Writers block is the bane of all writers. You sit there, staring at a blank word processor, its cursor blinks evilly at you. Or maybe it is accusing you of being stupid. Rest assured, that blinking cursor is not evil. It’s not even accusing you of being stupid, because you are not stupid. You are only blocked. Writer’s block is insidious. It can strike at any time, anywhere. You will be happily writing and suddenly the words stop flowing as though someone turned off the taps. Someone did. You.
Often, we are our own worst critics. If we unconsciously decide we are writing garbage, we dam up the flow of words. You can tell yourself that you will fix it later all you like, the words still will not flow. Just read what you wrote and see if you can make a quick fix. If you can’t. Set that piece aside and try starting again. Sometimes that works, sometimes it doesn’t. Whatever happens here, keep writing.
Writer’s block implies a single cause with a single fix. It’s more like the common cold. There are a million causes and just about the same number of fixes. Sometimes you have to try just doing something else. If you just can’t write, do the dishes or laundry. Go for a walk or go shopping. Take a nap. Sometimes we just wrap ourselves up in our writing issues so tightly we can’t do anything. That’s when doing something unrelated to writing can help.
Sometimes the fix is quick and easy other times, not so much. Free writing works sometimes. You just sit and write whatever words come into you head. It doesn’t have to be prize winning prose, or poetry. It can be just a trickle of words. As long as the words are coming, you are writing. So what if it isn’t anything you’d want anyone to read. That’s not the point of this. the point is to get writing and move past the block.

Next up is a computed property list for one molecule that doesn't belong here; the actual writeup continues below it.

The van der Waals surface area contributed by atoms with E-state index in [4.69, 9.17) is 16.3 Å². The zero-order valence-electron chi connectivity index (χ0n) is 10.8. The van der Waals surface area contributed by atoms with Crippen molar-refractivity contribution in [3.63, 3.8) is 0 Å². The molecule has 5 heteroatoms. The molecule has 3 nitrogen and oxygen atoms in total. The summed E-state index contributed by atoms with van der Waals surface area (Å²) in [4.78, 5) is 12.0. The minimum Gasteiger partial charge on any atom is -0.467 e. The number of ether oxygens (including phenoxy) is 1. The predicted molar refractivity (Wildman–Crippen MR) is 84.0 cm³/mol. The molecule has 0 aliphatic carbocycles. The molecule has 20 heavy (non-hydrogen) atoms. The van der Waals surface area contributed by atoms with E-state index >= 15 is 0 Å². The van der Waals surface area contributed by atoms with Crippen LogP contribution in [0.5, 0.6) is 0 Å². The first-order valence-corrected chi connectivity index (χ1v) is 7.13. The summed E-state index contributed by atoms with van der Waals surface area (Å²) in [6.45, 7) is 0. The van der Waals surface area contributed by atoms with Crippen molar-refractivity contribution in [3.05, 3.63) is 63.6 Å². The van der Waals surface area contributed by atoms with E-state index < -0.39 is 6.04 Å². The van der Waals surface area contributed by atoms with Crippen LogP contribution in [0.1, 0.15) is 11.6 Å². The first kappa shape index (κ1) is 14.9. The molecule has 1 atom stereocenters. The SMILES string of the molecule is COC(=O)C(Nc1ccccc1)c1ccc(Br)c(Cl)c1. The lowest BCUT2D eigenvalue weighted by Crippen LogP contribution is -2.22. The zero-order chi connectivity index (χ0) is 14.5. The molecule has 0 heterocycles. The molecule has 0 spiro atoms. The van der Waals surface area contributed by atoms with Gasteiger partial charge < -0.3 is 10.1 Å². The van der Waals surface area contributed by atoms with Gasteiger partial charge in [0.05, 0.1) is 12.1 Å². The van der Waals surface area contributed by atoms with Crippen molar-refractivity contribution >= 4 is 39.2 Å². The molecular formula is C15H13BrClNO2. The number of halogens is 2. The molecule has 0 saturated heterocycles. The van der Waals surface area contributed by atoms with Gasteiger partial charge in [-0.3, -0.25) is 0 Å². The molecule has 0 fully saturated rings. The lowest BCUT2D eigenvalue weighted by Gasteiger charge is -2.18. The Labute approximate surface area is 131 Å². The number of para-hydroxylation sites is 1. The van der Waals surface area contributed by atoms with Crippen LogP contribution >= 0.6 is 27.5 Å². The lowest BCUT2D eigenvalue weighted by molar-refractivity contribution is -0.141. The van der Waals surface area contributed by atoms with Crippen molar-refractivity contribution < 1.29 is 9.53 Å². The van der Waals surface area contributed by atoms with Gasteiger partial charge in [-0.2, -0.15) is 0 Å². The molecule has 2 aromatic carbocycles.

Actually, now that I think about it, there is only one cure for writer’s block. No matter what causes it, you just have to sit down and write. Grit your teeth and force the words out. I admit that sometimes, it’s the topic itself. It might have sounded interesting when you started it, but it could be just that, unconsciously, you just don’t want to write that. Switch topics. Write about something else. There’s no medication that you can take for it. Sometimes it just takes brute mental force to break the block. Once you get that trickle of words flowing, the floods are not far behind. You can always rewrite anything that you consider to be too horrible for anyone to read.